Welcome to the week, and to a new blog series here at Wakefield Press! Introducing How to Work From Home: Authors talk about how they stay productive.
Like many others, we’ve recently begun the transition from office work to working from home. It’s a strange transition to make, and we need some help. We’ve interviewed a collection of our favourite authors to get their best tips, tricks and truths about working from home.
Next in the series is Annette Marner, is an award-winning poet, novelist, fine art nature photographer and ABC radio broadcaster from South Australia’s Southern Flinders Ranges. In 2018, she won the Arts South Australia Wakefield Press Unpublished Manuscript Award at the Adelaide Festival Awards for Literature for A New Name for the Colour Blue. Her first book, Women with Their Faces on Fire, won the Unpublished Manuscript Award for Poetry for Friendly Street/Wakefield Press and was on the reading list at Flinders University.
Annette is also an established fine art nature photographer, and has had her work featured in group and solo exhibitions, as well as having her images published internationally.
Is writing your full-time job, or do you have another job to keep you busy? If you have more than one job, what’s the split between that job and writing?
I work full time on my creative projects which are writing, fine art nature photography (I sell fine art prints to clients around Australia), and more recently I’ve resumed my freelance teaching of ‘how to speak with confidence’ workshops for groups and individuals. All three of these creative areas overlap for me. What I discover in one area enlightens and enlivens another.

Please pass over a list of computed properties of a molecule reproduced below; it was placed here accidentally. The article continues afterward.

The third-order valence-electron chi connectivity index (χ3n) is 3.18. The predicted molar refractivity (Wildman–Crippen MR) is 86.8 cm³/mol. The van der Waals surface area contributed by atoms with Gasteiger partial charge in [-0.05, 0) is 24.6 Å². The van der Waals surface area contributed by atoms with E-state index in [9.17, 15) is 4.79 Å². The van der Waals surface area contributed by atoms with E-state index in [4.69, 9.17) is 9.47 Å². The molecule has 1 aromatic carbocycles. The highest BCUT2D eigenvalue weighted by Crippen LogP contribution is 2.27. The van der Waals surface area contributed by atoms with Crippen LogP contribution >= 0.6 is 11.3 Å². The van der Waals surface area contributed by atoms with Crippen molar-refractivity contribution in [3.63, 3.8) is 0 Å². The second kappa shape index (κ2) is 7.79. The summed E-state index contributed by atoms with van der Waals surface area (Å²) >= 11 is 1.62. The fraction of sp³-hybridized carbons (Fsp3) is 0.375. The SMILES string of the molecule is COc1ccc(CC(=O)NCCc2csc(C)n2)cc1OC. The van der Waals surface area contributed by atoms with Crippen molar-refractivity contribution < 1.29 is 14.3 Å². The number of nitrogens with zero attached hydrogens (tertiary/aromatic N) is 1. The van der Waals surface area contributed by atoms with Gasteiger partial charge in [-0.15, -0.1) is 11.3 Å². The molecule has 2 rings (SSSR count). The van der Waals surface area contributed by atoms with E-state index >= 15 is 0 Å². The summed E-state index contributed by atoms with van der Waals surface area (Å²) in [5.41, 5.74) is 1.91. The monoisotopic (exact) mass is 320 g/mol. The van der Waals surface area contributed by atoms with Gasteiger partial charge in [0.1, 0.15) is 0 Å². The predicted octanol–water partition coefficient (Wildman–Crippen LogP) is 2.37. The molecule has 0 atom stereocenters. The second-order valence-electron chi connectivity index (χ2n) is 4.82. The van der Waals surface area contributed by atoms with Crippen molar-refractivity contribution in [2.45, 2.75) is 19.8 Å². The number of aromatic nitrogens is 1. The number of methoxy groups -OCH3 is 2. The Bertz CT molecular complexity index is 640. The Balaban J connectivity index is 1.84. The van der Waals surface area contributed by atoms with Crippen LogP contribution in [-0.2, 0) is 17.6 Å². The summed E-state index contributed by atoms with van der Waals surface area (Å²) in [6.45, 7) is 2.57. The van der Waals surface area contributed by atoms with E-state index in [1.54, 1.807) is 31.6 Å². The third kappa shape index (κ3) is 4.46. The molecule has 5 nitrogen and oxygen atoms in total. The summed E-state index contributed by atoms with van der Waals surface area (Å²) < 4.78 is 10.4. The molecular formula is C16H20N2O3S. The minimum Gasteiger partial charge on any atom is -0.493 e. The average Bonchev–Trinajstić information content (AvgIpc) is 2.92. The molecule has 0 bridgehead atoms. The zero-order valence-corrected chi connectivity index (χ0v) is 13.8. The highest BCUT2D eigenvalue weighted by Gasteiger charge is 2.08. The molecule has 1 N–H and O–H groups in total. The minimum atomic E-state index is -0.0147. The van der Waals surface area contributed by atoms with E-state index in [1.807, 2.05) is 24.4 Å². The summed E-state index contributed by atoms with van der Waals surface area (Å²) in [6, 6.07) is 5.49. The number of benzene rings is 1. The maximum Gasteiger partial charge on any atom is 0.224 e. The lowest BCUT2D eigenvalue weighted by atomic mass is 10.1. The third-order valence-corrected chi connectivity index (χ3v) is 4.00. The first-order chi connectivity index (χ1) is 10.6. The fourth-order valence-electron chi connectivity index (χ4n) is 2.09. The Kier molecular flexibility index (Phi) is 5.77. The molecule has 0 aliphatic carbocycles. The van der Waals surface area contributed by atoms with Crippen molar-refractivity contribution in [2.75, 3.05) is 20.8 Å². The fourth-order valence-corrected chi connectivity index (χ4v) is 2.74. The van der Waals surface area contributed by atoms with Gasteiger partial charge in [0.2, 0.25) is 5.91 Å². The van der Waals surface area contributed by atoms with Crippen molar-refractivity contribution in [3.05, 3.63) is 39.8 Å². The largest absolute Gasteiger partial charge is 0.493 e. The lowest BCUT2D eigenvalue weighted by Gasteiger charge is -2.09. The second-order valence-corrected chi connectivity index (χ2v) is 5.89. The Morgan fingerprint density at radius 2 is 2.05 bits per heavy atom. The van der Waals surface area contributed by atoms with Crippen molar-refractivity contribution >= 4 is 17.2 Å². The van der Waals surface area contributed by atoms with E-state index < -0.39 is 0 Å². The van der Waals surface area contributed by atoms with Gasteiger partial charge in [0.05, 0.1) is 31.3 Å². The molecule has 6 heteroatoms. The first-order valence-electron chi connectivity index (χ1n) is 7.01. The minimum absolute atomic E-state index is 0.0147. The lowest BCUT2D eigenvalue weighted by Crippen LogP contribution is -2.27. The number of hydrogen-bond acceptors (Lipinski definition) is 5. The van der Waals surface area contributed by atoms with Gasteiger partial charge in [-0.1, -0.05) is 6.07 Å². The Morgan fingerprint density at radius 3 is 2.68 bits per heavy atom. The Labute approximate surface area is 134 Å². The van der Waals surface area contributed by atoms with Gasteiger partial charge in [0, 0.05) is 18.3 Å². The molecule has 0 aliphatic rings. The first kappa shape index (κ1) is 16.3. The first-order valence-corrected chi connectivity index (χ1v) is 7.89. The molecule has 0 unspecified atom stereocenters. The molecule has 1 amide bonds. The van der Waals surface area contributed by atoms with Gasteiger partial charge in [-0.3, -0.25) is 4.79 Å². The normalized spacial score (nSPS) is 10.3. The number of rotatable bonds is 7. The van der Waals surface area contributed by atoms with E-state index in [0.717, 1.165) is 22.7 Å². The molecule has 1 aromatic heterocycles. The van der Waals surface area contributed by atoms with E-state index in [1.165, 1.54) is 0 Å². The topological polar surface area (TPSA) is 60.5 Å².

How do you usually structure a writing day?
I start after a breakfast of oats, fresh fruits, freshly ground linseed and organic yoghurt (I mention this because it’s so important to start the day with a nutritional breakfast). During my morning work session, I will go to the kitchen for a glass of water 2–3 times. Not having water on my desk means I have to get up and move. Sometimes, I set alarms on my phone to remind me. I work until 1 pm. I stop then for an hour and have a healthy lunch, usually vegetables and fish. I do not eat my lunch at my desk. In this hour, I go outside and play with my dog, do some stretches, and try to have a rest from thinking.
I start again at 2 pm at my desk. I might have another break for 20 minutes at around 4 o’clock to play with the dog or have an afternoon decaf coffee. Also, in this afternoon work session, I’ll make 3–4 more trips to the kitchen for water. Getting up from my desk often clarifies my thinking and helps with creativity and problem solving. I work until 6 pm. On days where I have scheduled 30 minutes on the exercise bike, I stop work at 5.30 pm.
A break from writing is most commonly a walk with the camera and a notebook photographing and studying wildlife which is still part of my creative work, but it is a change from sitting at my desk. This is usually late afternoon or before breakfast when the light is at its best for wildlife photography.
How do you keep yourself on task when you’re working from home?
The creative process has always been as necessary for me as breathing –– so it has never a question about keeping myself on task. The challenge is recognising when it’s time to stop to eat, to rest, to prepare healthy meals, and to exercise. I’ve found it helps me to schedule these tasks in my diary and even set alarms on my phone rather than thinking they will just happen naturally, because then they usually don’t happen or they are poor in quality.
How do you take a break properly?